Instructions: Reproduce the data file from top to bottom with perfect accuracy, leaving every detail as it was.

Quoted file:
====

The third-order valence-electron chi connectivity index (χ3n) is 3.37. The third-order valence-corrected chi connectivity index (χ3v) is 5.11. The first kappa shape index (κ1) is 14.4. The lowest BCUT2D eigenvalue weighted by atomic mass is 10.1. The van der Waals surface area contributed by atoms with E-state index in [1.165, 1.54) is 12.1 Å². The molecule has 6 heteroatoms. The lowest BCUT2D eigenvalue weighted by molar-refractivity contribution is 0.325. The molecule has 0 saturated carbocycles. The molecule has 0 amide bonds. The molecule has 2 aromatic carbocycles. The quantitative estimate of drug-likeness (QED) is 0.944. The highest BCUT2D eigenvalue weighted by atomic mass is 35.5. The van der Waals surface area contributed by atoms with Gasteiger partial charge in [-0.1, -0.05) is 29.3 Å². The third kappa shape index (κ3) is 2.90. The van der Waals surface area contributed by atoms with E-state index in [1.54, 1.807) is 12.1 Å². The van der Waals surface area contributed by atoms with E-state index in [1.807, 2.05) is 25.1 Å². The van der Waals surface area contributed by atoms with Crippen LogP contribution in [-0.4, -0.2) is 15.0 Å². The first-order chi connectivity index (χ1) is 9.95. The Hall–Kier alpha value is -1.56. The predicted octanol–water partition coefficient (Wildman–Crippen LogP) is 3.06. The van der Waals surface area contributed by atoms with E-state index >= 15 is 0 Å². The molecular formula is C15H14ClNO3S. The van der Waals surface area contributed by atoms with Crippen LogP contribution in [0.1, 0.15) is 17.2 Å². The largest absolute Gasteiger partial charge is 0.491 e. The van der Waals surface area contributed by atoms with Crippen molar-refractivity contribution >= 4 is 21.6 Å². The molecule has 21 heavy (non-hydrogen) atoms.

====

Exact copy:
The third-order valence-electron chi connectivity index (χ3n) is 3.37. The third-order valence-corrected chi connectivity index (χ3v) is 5.11. The first kappa shape index (κ1) is 14.4. The lowest BCUT2D eigenvalue weighted by atomic mass is 10.1. The van der Waals surface area contributed by atoms with E-state index in [1.165, 1.54) is 12.1 Å². The molecule has 6 heteroatoms. The lowest BCUT2D eigenvalue weighted by molar-refractivity contribution is 0.325. The molecule has 0 saturated carbocycles. The molecule has 0 amide bonds. The molecule has 2 aromatic carbocycles. The quantitative estimate of drug-likeness (QED) is 0.944. The highest BCUT2D eigenvalue weighted by atomic mass is 35.5. The van der Waals surface area contributed by atoms with Gasteiger partial charge in [-0.1, -0.05) is 29.3 Å². The third kappa shape index (κ3) is 2.90. The van der Waals surface area contributed by atoms with E-state index in [1.54, 1.807) is 12.1 Å². The van der Waals surface area contributed by atoms with E-state index in [1.807, 2.05) is 25.1 Å². The van der Waals surface area contributed by atoms with Crippen LogP contribution in [-0.4, -0.2) is 15.0 Å². The first-order chi connectivity index (χ1) is 9.95. The Hall–Kier alpha value is -1.56. The predicted octanol–water partition coefficient (Wildman–Crippen LogP) is 3.06. The van der Waals surface area contributed by atoms with E-state index >= 15 is 0 Å². The molecular formula is C15H14ClNO3S. The van der Waals surface area contributed by atoms with Crippen LogP contribution in [0.1, 0.15) is 17.2 Å². The largest absolute Gasteiger partial charge is 0.491 e. The van der Waals surface area contributed by atoms with Crippen molar-refractivity contribution >= 4 is 21.6 Å². The molecule has 21 heavy (non-hydrogen) atoms.